Photo ou archives : F-M. Dumas
GS 600 LC4 - 1991
A high-tech four-stroke
Outclassed in off-road competition by the lighter and more powerful two-stroke, the four-stroke engine began to reassert itself in certain specialized disciplines in the mid- 1980s, thanks to sophisticated technology.
Response to the Husky
Launched in 1986, the Husqvarna 510 revolutionized the world of motocross and enduro racing. This compact, light and extremely powerful four-stroke used the bottom end of a two-stroke engine and revved freely. The Husky's bitter rival, the Austrian two-stroke specialist KTM, responded in 1988 with its own in-house four-stroke, the 600 LC4.
KTM started work on this engine as a replacement for the outdated and overweight Rotax two-stroke. Engineer Josef Hattinger responded to the very precise design parameters Â– compactness, lightness, performance and individuality. It had a handsome oversquare four-valve four-stroke single with a single-overhead-camshaft, liquid cooling, lightweight (4.4 lb) bottom-end assembly, short connecting rod, minimal inertia, and freedom from high-frequency vibrations. It had a lot of high technology for an engine that weighed under 80 lb. It developed a genuine 47 hp at 7500 rpm. The debut of this splendid engine was marred by tricky starting and a tendency to seize. The works soon rectified these teething troubles. Fitted in a frame incorporating all KTM's know-how, the 600 LC4 delighted fans of sporting four-strokes in the early 1990s.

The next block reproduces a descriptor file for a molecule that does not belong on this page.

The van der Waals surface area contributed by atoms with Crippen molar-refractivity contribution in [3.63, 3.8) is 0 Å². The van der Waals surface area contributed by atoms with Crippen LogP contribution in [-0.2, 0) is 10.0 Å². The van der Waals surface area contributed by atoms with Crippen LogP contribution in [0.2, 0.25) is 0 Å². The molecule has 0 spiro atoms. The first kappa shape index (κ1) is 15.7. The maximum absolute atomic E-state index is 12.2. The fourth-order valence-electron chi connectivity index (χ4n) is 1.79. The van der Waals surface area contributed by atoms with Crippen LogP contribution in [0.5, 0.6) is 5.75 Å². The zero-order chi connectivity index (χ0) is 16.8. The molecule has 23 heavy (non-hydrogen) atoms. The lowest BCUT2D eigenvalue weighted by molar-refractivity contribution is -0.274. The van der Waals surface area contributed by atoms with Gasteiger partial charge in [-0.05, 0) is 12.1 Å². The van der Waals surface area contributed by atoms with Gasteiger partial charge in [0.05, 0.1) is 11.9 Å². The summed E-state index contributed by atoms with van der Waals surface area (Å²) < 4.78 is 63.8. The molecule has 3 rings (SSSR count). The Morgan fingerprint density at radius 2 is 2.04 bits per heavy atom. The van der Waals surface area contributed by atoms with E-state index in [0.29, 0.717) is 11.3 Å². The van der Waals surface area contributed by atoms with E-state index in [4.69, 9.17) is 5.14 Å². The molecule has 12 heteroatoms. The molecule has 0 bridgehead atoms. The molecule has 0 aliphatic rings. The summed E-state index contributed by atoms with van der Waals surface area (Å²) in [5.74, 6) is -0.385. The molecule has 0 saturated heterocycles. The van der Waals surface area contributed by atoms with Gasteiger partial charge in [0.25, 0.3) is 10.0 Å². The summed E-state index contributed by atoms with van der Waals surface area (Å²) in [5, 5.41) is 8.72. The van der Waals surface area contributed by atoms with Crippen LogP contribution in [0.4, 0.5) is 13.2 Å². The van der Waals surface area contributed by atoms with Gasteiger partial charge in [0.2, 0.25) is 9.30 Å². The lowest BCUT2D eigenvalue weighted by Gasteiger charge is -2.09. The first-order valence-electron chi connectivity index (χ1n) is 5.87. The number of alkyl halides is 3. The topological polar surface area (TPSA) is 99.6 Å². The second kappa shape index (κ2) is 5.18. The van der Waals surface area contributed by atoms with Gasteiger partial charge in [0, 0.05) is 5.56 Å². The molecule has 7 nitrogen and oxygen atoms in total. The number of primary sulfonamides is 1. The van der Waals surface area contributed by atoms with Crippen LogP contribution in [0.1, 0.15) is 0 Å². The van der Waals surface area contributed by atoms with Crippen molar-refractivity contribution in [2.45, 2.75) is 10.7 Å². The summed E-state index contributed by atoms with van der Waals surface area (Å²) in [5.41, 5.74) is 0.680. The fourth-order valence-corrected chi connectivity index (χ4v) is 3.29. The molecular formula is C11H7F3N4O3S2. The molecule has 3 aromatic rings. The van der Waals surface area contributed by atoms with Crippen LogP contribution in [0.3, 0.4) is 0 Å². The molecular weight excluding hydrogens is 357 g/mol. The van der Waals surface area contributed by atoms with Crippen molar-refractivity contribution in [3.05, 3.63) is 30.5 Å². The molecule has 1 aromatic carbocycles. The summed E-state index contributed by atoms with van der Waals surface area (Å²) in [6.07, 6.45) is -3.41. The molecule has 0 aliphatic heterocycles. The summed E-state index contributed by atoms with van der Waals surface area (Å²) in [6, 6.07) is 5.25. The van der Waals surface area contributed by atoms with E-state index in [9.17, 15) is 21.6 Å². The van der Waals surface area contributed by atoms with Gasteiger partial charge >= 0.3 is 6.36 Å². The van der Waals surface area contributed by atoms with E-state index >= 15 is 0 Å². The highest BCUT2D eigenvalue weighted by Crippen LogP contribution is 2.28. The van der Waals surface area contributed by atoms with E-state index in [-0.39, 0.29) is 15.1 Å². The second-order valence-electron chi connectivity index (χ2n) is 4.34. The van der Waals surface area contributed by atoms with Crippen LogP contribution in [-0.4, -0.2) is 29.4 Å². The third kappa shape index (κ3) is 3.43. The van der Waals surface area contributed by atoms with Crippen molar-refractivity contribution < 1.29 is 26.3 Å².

Engine: 553cc (95x78mm) water-cooled single-cylinder four-stroke
Power Rating: 47 hp @ 7500 rpm
Valves: overhead-camshaft; 4 valves
Fuel System: carburetor
Transmission: 5-speed, chain final drive
Suspension: reversed telescopic forks (front); swing arm with single damper (rear); displacement 11.8 inch (front); 13 inch (rear)
Brakes: disc (from & rear}
Wheels: 21 inch (front}; 18 inch (rear)
Weight: 256 lb
Light, compact and powerful, today's competition four-strokes have little in common with previous generations of off-roaders.